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The federal government began 2019 by taking a bigger bite out of workers’ paycheques: the combined employer and employee Canada Pension Plan payroll tax rose from 9.9 per cent of earnings to 10.2 per cent.
It’s the first of five annual payroll tax hikes. By the time the CPP tax hike is fully phased in, a worker earning $60,000 will pay $380 more in taxes each year and their employers will pay $380 more.
In addition to paying their portion of the tax, workers will bear part of the cost of the employer portion of the tax hike in the form of lower wages. That’s because when the government raises the cost of employing people, it’s not as profitable for businesses to hire as many workers unless they can reduce wages or slow the rate of future wage increases.
And when the government makes employment more expensive – to both the employer and the employee – the sure result is that there will be fewer jobs. This is particularly bad news for Atlantic Canada, since the region has persistently the highest unemployment rates and the weakest labour markets in the country, to go along with the heaviest overall tax burdens.
The federal payroll tax hike only makes things worse and is exacerbated by other hikes – including carbon and fuel tax increases, and income tax hikes in the form of bracket creep in Nova Scotia and Prince Edward Island, where brackets aren’t indexed to consumer price inflation.
Those who support CPP expansion claim that it helps workers save for retirement. This is false. CPP is not a retirement savings account, and a worker who pays into CPP is not saving for his or her retirement. CPP is simply a transfer of income from workers to people who are retired.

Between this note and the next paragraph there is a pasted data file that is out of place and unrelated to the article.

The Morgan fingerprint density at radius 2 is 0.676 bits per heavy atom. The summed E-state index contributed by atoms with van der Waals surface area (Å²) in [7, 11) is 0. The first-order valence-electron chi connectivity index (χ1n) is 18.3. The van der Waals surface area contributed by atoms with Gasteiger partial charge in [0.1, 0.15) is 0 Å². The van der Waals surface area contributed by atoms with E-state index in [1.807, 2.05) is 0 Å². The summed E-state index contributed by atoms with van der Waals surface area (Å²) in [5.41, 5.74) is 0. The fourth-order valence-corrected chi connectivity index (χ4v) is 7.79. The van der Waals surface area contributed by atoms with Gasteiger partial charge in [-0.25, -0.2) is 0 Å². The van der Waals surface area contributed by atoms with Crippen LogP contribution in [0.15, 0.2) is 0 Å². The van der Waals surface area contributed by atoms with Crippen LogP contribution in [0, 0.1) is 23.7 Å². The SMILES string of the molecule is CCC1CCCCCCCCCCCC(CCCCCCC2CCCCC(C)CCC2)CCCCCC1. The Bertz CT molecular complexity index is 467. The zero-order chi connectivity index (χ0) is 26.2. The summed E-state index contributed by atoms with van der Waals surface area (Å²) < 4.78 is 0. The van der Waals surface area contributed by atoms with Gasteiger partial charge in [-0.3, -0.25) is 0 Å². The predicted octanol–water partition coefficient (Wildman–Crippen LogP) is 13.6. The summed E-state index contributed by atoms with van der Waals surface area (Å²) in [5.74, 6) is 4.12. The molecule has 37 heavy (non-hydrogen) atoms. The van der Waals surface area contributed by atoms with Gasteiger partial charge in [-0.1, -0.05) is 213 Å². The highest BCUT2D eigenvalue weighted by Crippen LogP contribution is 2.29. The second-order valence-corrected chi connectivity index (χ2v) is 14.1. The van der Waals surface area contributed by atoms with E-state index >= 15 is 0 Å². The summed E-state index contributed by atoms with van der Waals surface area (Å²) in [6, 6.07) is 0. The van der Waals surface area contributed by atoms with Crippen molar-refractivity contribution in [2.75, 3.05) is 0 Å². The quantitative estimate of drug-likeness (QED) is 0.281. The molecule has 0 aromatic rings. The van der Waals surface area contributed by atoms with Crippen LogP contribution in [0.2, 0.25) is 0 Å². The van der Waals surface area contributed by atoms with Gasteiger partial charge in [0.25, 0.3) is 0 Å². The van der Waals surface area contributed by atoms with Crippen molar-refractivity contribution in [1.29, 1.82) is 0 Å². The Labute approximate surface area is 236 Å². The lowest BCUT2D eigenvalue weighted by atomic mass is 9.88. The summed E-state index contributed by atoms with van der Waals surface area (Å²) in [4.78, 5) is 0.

Even supposing – incorrectly – that people saved for their own retirement through CPP, would expanding the program then be justified?
Certainly not, because even then CPP wouldn’t help workers who want to save more. Instead, it impedes these workers by reducing the disposable income they can save through investment decisions that – unlike CPP payments, which are mandatory – they make voluntarily.
Nor should it be any business of the federal government how much workers decide to save. As economist Milton Friedman put it in a 1999 interview: “Why is it that it is appropriate for government to tell me what fraction of my income I should save for my old age? If that’s okay, why can’t it come in and tell me exactly what fraction of my income I have to spend for food, what fraction for housing, what fraction for clothing?”
There are many good reasons why workers might want to save less for retirement than what the government dictates they set aside. For example, if a worker has a disease that will prevent him from reaching old age and wants to earn as much income as possible today to leave to his family, it doesn’t make sense for the government to tax away his income and tell him that it’s helping him save for retirement.
I’s folly to imagine that federal politicians have greater knowledge of workers’ preferences on how their savings should be invested than workers themselves.
The CPP tax hike, far from enriching Canadians by helping them save more, only shrinks workers’ incomes and makes them worse off.
Matthew Lau is a writer with the Atlantic Institute for Market Studies.
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